When do job demands particularly predict burnout? : the moderating role of job resources

D. Xanthopoulou, A.B. Bakker, M.F. Dollard, E. Demerouti, W.B. Schaufeli, A.W. (Toon) Taris, Paul J.G. Schreurs

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176 Citations (Scopus)
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Abstract

Purpose - The purpose of this paper is to focus on home care organization employees, and examine how the interaction between job demands (emotional demands, patient harassment, workload, and physical demands) and job resources (autonomy, social support, performance feedback, and opportunities for professional development) affect the core dimensions of burnout (exhaustion and cynicism). Design/methodology/approach - Hypotheses were tested with a cross-sectional design among 747 Dutch employees from two home care organizations. Findings - Results of moderated structural equation modeling analyses partially supported the hypotheses as 21 out of 32 966 per cent) possible two-way interactions were significant and in the expected direction. In addition, job resources were stronger buffers of the relationship between emotional demands/patient harassment and burnout, than of the relationship between workload/physical demands and burnout. Practical implications - The conclusions may be particularly useful for occupational settings, including home care organizations, where reducing or redesigning demands is difficult. Originality/value - The findings confirm the JD-R model by showing that several job resources can buffer the relationship between job demands and burnout.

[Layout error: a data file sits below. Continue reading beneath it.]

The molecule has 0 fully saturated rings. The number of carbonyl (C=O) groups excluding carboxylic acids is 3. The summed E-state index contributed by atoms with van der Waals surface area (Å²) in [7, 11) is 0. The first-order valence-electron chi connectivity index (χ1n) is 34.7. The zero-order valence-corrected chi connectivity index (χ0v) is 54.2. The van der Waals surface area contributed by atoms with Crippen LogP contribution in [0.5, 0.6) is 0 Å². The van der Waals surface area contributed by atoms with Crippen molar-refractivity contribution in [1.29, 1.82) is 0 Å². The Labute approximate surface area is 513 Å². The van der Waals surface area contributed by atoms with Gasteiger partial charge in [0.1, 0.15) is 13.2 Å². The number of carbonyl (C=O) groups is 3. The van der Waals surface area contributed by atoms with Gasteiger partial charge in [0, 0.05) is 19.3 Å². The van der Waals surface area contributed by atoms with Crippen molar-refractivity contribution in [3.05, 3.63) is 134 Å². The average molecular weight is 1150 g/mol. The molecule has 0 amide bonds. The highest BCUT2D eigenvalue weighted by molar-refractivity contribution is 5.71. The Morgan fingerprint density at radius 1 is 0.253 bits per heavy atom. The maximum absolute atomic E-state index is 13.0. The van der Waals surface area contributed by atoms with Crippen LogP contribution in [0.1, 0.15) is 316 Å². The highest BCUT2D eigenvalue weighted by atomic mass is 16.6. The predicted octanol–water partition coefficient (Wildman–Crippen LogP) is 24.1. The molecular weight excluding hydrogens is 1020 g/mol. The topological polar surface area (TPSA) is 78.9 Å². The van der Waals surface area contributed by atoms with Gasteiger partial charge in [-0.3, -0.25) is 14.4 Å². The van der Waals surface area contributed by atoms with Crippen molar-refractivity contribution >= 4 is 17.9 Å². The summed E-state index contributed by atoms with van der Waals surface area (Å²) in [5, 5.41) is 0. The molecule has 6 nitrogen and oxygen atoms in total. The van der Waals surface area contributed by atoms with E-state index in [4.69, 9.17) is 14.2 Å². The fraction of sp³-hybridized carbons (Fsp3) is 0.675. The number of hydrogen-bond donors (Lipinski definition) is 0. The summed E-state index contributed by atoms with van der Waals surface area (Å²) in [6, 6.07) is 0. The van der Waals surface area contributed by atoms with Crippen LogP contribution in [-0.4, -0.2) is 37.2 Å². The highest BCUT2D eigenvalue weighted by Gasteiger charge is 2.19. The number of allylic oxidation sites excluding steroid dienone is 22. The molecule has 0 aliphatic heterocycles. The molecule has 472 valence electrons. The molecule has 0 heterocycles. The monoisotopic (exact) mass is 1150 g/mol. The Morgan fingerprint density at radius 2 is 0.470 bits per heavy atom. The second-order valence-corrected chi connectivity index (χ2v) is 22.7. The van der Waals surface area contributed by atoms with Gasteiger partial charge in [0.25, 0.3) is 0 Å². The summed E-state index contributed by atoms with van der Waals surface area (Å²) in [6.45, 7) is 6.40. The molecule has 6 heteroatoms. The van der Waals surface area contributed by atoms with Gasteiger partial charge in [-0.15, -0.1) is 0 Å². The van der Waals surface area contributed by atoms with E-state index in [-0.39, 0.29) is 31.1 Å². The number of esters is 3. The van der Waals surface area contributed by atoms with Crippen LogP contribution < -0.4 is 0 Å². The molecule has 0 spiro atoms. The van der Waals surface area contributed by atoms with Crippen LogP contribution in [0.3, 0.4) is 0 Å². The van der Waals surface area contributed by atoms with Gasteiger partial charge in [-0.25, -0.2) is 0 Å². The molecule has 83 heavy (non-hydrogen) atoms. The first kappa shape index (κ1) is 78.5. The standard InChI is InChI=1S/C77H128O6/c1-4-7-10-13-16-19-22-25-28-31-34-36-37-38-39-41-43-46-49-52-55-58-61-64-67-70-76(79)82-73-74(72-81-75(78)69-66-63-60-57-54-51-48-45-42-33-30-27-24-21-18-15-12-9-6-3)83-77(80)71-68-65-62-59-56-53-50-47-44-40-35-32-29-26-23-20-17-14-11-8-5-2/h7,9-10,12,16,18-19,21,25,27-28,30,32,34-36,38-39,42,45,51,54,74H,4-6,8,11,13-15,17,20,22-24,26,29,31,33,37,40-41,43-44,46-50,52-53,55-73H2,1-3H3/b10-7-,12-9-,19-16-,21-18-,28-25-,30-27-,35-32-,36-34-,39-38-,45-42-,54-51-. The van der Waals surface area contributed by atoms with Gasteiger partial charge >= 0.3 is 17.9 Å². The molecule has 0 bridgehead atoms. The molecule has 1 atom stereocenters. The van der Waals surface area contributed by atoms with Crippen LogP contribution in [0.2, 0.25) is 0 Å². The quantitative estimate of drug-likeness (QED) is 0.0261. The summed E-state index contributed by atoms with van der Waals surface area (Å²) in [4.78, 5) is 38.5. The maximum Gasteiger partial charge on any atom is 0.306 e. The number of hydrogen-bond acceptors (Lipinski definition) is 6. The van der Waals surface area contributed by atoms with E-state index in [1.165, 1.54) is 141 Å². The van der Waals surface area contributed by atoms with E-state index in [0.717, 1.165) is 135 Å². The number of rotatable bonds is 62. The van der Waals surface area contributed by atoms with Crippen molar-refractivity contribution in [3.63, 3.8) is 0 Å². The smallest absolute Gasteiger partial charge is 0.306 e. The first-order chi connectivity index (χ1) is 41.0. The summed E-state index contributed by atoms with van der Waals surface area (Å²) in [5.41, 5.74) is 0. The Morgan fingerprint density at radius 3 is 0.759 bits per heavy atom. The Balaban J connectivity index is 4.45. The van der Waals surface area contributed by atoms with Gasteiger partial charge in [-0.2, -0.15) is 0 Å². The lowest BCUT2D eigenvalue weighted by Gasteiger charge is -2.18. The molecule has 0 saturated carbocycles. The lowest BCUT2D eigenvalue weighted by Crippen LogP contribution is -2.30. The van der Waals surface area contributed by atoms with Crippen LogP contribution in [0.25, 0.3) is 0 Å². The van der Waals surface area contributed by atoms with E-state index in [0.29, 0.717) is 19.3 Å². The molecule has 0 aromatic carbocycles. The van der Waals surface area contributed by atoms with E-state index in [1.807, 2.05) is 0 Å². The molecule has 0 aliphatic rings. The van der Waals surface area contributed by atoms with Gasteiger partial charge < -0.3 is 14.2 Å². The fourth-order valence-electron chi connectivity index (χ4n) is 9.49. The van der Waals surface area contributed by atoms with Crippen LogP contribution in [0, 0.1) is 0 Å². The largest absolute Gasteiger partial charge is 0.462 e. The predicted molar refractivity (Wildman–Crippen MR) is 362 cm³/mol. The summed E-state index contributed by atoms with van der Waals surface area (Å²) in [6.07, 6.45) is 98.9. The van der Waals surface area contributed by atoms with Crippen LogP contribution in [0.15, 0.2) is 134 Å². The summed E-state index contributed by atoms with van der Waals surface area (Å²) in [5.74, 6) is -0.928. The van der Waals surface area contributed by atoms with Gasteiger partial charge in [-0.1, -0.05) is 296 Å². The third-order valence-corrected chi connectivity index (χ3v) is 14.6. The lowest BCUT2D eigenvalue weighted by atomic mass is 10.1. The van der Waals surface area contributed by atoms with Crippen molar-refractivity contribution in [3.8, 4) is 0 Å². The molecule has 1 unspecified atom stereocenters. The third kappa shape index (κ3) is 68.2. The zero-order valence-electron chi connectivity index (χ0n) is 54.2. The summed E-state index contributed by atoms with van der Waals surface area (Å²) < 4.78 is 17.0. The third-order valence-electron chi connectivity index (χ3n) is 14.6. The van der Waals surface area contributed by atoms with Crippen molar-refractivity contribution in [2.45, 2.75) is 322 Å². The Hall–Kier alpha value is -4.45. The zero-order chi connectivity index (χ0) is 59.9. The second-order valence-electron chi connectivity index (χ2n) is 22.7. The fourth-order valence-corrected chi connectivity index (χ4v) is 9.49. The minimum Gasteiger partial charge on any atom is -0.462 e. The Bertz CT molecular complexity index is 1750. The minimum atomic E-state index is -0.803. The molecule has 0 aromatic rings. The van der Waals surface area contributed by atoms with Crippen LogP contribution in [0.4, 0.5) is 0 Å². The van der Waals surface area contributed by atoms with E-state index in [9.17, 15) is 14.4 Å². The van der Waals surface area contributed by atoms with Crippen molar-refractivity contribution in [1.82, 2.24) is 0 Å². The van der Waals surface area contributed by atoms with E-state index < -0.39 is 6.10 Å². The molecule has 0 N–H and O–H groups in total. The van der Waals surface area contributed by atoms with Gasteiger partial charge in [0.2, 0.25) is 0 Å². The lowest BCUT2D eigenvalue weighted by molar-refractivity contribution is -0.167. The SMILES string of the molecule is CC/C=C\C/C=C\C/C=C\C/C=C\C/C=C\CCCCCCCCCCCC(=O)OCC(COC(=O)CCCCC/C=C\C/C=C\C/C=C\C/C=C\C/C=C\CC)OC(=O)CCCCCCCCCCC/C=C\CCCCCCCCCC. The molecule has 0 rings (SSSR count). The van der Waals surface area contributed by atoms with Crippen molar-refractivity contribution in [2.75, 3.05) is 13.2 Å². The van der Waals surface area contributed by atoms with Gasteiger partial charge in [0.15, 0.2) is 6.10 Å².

Original languageEnglish
Pages (from-to)766-786
Number of pages21
JournalJournal of Managerial Psychology
Volume22
Issue number8
DOIs
Publication statusPublished - 2007
Externally publishedYes

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Home Care Services
Organizations
Workload
Buffers
Social Support
Job resources
Home care
Burnout
Job demands
Interaction
Harassment
Employees
Buffer
Emotion

Cite this

Xanthopoulou, D., Bakker, A. B., Dollard, M. F., Demerouti, E., Schaufeli, W. B., Taris, A. W. T., & Schreurs, P. J. G. (2007). When do job demands particularly predict burnout? : the moderating role of job resources. Journal of Managerial Psychology, 22(8), 766-786. https://doi.org/10.1108/02683940710837714
Xanthopoulou, D. ; Bakker, A.B. ; Dollard, M.F. ; Demerouti, E. ; Schaufeli, W.B. ; Taris, A.W. (Toon) ; Schreurs, Paul J.G. / When do job demands particularly predict burnout? : the moderating role of job resources. In: Journal of Managerial Psychology. 2007 ; Vol. 22, No. 8. pp. 766-786.
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Xanthopoulou, D, Bakker, AB, Dollard, MF, Demerouti, E, Schaufeli, WB, Taris, AWT & Schreurs, PJG 2007, 'When do job demands particularly predict burnout? : the moderating role of job resources', Journal of Managerial Psychology, vol. 22, no. 8, pp. 766-786. https://doi.org/10.1108/02683940710837714

When do job demands particularly predict burnout? : the moderating role of job resources. / Xanthopoulou, D.; Bakker, A.B.; Dollard, M.F.; Demerouti, E.; Schaufeli, W.B.; Taris, A.W. (Toon); Schreurs, Paul J.G.

In: Journal of Managerial Psychology, Vol. 22, No. 8, 2007, p. 766-786.

Research output: Contribution to journalArticleAcademicpeer-review

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AU - Schreurs, Paul J.G.

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